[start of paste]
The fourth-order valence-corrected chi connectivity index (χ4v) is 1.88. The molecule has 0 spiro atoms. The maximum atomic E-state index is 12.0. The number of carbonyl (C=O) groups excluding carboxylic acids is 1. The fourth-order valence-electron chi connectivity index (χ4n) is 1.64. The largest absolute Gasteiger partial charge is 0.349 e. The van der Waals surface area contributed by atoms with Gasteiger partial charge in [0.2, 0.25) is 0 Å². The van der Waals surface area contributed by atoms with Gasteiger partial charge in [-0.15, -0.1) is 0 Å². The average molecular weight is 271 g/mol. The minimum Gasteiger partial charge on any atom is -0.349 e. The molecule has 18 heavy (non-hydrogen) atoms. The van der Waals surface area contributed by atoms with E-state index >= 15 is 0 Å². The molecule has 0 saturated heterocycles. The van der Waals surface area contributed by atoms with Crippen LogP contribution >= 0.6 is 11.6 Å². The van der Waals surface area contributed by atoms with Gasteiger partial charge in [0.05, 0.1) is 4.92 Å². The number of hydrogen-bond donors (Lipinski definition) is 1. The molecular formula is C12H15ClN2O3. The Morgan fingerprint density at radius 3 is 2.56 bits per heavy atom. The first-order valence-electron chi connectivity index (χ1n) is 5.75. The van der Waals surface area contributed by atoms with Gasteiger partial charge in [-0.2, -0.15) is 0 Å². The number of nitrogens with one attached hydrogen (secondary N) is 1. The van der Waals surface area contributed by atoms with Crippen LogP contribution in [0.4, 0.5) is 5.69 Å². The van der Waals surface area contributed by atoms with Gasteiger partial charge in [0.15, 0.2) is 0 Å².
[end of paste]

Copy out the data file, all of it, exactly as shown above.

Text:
The fourth-order valence-corrected chi connectivity index (χ4v) is 1.88. The molecule has 0 spiro atoms. The maximum atomic E-state index is 12.0. The number of carbonyl (C=O) groups excluding carboxylic acids is 1. The fourth-order valence-electron chi connectivity index (χ4n) is 1.64. The largest absolute Gasteiger partial charge is 0.349 e. The van der Waals surface area contributed by atoms with Gasteiger partial charge in [0.2, 0.25) is 0 Å². The van der Waals surface area contributed by atoms with Gasteiger partial charge in [-0.15, -0.1) is 0 Å². The average molecular weight is 271 g/mol. The minimum Gasteiger partial charge on any atom is -0.349 e. The molecule has 18 heavy (non-hydrogen) atoms. The van der Waals surface area contributed by atoms with E-state index >= 15 is 0 Å². The molecule has 0 saturated heterocycles. The van der Waals surface area contributed by atoms with Crippen LogP contribution >= 0.6 is 11.6 Å². The van der Waals surface area contributed by atoms with Gasteiger partial charge in [0.05, 0.1) is 4.92 Å². The number of hydrogen-bond donors (Lipinski definition) is 1. The molecular formula is C12H15ClN2O3. The Morgan fingerprint density at radius 3 is 2.56 bits per heavy atom. The first-order valence-electron chi connectivity index (χ1n) is 5.75. The van der Waals surface area contributed by atoms with Gasteiger partial charge in [-0.2, -0.15) is 0 Å². The number of nitrogens with one attached hydrogen (secondary N) is 1. The van der Waals surface area contributed by atoms with Crippen LogP contribution in [0.4, 0.5) is 5.69 Å². The van der Waals surface area contributed by atoms with Gasteiger partial charge in [0.15, 0.2) is 0 Å².